If you’ve taken on a big assignment -- moving the office, planning a big event, or developing a new system to track employees’ mobile devices – you’ve been asked to manage a project, with or without the title. If you have amazing organizational and people skills, and luck, you may have pulled it off without a hitch...
If you are like most mortals, you had a few stumbles and bumbles. Take a friend of mine who was asked to put on a 1-day conference recently. He was energetic, dedicated, hardworking, and enthusiastic. His positive attitude was contagious so he lined up top speakers and recruited volunteers to help out.
I heard mumblings over the months as preparations continued and problems mounted. The night before the conference, he held a reception for everyone who worked on the event. That’s when I saw it was a mess...
The next day I arrived early; parking was confusing, registration was chaos, and the exhibitors who were setting up didn’t know what was going on. OK, nothing disastrous...yet. Once the main program began, things seemed mostly OK to the audience until one speaker had to repeat his presentation because the AV was so screwed up.Behind the scenes, insanity reigned. AV failed right and left, special sessions were disorganized, and nothing – nothing – seemed to be going right. The day finally ended but the real disasters weren’t over. There was not enough sponsorship money to cover expenses and pay vendors for food, AV, publicity, transportation, or anything else. Fallout just kept coming and things are still not resolved many months later.
Could the results have been different? Absolutely! If he had used a few basic skills of project management, he might have avoided most of the problems under his control.3 tips to manage any project:
· Define a clear Business Purpose. What outcome are you expecting? For this project it was not, “We will have a great conference.” It should have been, “As a result of this conference X will happen.” Vet every idea with, “Will this help fulfill the Business Purpose.”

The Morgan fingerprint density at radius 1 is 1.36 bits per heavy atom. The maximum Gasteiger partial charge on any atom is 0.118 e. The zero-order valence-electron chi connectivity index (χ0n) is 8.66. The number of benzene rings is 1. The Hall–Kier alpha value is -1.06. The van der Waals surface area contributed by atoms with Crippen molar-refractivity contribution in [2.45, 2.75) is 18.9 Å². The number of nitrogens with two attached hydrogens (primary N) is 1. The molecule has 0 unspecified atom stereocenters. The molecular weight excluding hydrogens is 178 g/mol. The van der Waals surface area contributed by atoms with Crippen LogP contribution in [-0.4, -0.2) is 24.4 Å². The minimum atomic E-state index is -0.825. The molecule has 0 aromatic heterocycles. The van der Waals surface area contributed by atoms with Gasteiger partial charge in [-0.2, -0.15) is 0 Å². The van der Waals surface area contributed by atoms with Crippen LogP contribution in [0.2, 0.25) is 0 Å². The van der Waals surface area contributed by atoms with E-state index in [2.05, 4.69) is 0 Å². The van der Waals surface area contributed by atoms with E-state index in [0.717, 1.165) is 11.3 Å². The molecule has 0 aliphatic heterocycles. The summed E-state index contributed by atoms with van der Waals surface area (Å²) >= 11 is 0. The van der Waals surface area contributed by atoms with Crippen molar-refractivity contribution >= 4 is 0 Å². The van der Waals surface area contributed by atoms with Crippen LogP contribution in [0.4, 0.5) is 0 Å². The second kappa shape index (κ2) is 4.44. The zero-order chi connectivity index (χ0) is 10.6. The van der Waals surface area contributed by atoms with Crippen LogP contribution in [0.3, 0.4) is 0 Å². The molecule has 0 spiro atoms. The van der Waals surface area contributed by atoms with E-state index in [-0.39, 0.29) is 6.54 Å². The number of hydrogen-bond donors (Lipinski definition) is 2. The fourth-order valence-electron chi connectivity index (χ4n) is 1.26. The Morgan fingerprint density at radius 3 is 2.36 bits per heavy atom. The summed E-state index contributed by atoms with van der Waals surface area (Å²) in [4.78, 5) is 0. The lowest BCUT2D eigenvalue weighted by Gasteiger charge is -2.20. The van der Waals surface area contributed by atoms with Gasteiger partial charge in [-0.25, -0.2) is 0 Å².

· Assume the worst. Risk management is the first priority. A project creates a unique product or service so, of course, you’ll have a project plan; detailed tasks, done by whom, in what time frame, with what result. Predicting the risks and scanning for early warning signs is THE project activity to perform flawlessly.
· Have Plans B and C ready to go. If risk is first, contingency planning is next on the list to deal with the most likely and devastating risks. Plan B won’t be enough. You’ll need a backup for the backup. Organizing backups creates a new mindset; Murphy’s Law is optimistic.What would have been the difference for my friend with just these 3 items of good project management?
(1) He would have kept everyone focused on the outcomes, not just doing tasks.
(2) He would have examined the risk management plan every day as results came in and looked for those early warning signs; especially the lack of sponsorship money.
(3) He would have had backup AV, adult volunteers, and other contingencies ready to go.
You do not have to flail, fumble or fail at your next big assignment or project. Learn the most important elements of good project management in a webinar designed to keep out of the Night of the Living Dead.If you’re not a “project manager” but do tackle large assignments, sign up for our webinar, Project Management for the non-Project Manager. Master the basics to succeed.
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(c) Rebecca Staton-Reinstein, President, Advantage Leadership, Inc.